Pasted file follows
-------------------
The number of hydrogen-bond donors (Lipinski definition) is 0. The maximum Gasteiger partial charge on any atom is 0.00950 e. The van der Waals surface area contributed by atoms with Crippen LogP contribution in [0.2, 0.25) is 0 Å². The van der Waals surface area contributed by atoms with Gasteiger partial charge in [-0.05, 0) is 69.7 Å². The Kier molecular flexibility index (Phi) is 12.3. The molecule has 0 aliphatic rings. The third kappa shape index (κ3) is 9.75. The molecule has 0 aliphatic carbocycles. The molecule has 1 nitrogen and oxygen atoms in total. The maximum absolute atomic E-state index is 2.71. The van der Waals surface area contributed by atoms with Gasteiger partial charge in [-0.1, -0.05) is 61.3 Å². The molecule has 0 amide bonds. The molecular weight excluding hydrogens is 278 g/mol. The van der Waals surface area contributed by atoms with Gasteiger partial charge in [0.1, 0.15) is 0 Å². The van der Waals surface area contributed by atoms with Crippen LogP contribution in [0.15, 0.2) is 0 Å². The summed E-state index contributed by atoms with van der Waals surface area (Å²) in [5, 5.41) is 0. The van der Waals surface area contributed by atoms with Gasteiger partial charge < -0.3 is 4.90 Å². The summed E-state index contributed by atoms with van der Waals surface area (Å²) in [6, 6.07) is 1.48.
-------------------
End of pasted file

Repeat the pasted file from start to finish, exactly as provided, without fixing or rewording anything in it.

The number of hydrogen-bond donors (Lipinski definition) is 0. The maximum Gasteiger partial charge on any atom is 0.00950 e. The van der Waals surface area contributed by atoms with Crippen LogP contribution in [0.2, 0.25) is 0 Å². The van der Waals surface area contributed by atoms with Gasteiger partial charge in [-0.05, 0) is 69.7 Å². The Kier molecular flexibility index (Phi) is 12.3. The molecule has 0 aliphatic rings. The third kappa shape index (κ3) is 9.75. The molecule has 0 aliphatic carbocycles. The molecule has 1 nitrogen and oxygen atoms in total. The maximum absolute atomic E-state index is 2.71. The van der Waals surface area contributed by atoms with Gasteiger partial charge in [-0.1, -0.05) is 61.3 Å². The molecule has 0 amide bonds. The molecular weight excluding hydrogens is 278 g/mol. The van der Waals surface area contributed by atoms with Gasteiger partial charge in [0.1, 0.15) is 0 Å². The van der Waals surface area contributed by atoms with Crippen LogP contribution in [0.15, 0.2) is 0 Å². The summed E-state index contributed by atoms with van der Waals surface area (Å²) in [5, 5.41) is 0. The van der Waals surface area contributed by atoms with Gasteiger partial charge < -0.3 is 4.90 Å². The summed E-state index contributed by atoms with van der Waals surface area (Å²) in [6, 6.07) is 1.48.